9 Summer Specific New Jersey Home Situations Solved

Dated: 06/18/2017

Views: 194


On your search to buy your New Jersey home this summer, you’re bound to run into a few summer-specific home issues, such as sticky doors and mosquito swarms. Don’t let these small problems sway your home-buying decision---easy fixes exist for most with just a little post-home-purchase effort.  Read on for 9 common issues and the simple ways to solve them:

Solve 9 common summer-specific NJ home issues!


#1 Mosquito Masses:

These ubiquitous party crashers suck the fun out of any New Jersey home outdoor event.

What to do:

  • Clean the gutters. “That’s often a main, and neglected, breeding site for mosquitoes,” says Chris Enroth, a horticulture educator with the University of Illinois Extension office in Macomb.

  • Plug in a fan. Or install a ceiling fan. “Mosquitoes don’t like flying in high wind,” Enroth says. Cheers for cool breezes sans bug bites!

#2 Doors That Stick

Wooden doors swell on humid days, outgrowing their jambs (what holds doors steady as you open and close them), causing an annoyingly sticky situation.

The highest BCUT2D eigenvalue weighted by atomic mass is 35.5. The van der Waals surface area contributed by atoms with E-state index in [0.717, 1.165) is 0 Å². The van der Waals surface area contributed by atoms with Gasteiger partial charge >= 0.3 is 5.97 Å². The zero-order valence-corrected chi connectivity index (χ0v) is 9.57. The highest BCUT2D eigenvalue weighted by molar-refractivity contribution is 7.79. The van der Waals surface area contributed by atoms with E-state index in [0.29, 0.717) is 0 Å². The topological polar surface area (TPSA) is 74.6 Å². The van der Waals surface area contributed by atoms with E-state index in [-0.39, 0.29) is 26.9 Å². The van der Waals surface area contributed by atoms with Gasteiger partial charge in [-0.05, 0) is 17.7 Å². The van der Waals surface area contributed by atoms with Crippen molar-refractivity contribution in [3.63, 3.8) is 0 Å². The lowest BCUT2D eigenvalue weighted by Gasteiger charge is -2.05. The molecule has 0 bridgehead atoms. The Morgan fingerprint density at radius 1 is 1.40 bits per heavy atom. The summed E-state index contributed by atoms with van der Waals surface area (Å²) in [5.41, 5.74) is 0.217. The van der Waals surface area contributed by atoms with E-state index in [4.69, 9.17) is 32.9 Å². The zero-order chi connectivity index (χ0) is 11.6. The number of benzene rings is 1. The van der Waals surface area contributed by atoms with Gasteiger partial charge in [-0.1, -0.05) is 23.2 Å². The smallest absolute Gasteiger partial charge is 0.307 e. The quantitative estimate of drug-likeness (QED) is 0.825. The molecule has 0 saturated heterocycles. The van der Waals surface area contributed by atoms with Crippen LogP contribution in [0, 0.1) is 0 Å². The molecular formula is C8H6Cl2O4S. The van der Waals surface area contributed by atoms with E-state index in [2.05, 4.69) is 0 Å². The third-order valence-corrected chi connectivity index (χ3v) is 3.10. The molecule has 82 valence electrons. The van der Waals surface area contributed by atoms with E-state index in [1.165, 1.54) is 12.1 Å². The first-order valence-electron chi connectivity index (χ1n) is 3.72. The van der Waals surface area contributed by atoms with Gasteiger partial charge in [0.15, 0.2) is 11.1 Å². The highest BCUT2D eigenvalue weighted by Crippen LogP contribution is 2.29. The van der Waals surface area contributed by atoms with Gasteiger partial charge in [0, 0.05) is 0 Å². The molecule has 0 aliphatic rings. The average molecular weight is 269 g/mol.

What to do:

  • Tighten the hinge screws. There’s a chance the door’s just slipped out of alignment.

  • Scale back the weather stripping. Weather stripping installed in the winter to keep out drafts, may be too thick come summer.

  • Shave down the door. As a last resort, use a planer or sander to trim down the door ever so slightly, concentrating on the area with a visibly worn finish. Seal the newly exposed edge with paint or wood sealant to block out future humidity.

#3 Weeds in Patio Cracks

Besides ruining a well-manicured view, resilient weeds crack and shift pavement.

What to do:

  • Block new growth. Fill the weed-free cracks with asphalt or cement crack filler, sand, or corn gluten meal, which prevents future germination.

  • Pull ‘em. Especially if you don’t want to use an herbicide, which can spread and damage desirable plants. Sorry!

#4 Faded Flooring from Harsh Sun

We want to throw open the shades and revel in that summer sunshine, but UV rays lead to faded and dry flooring.

What to do:

  • Add transparent window film. It shuts out 99% of UVA and UVB rays without blocking sunlight or a welcome view. Today’s films are undetectable when properly installed and won’t tint the light coming into your home.

#5 Deck Splinters

As long as the decking’s in otherwise good shape, bare feet needn’t suffer through a gauntlet of splinters.

What to do:

  • Resurface it. Apply one of the newer deck restoration products that essentially gives your deck a coating that prevents splinters. This works best for small splinters, before they’ve gotten too bad.

  • Sand it. Best for deep and big splinters. Then apply a water-repelling, UV-resistant sealer.

#6 Dust Mites

New Jersey dust mite populations peak in summer’s heat and humidity, inflicting stuffy noses, sneezing, and coughing upon those who are allergic.

What to do:

  • Make your new home inhospitable. Clean frequently and use your AC to keep indoor humidity to 50% or less.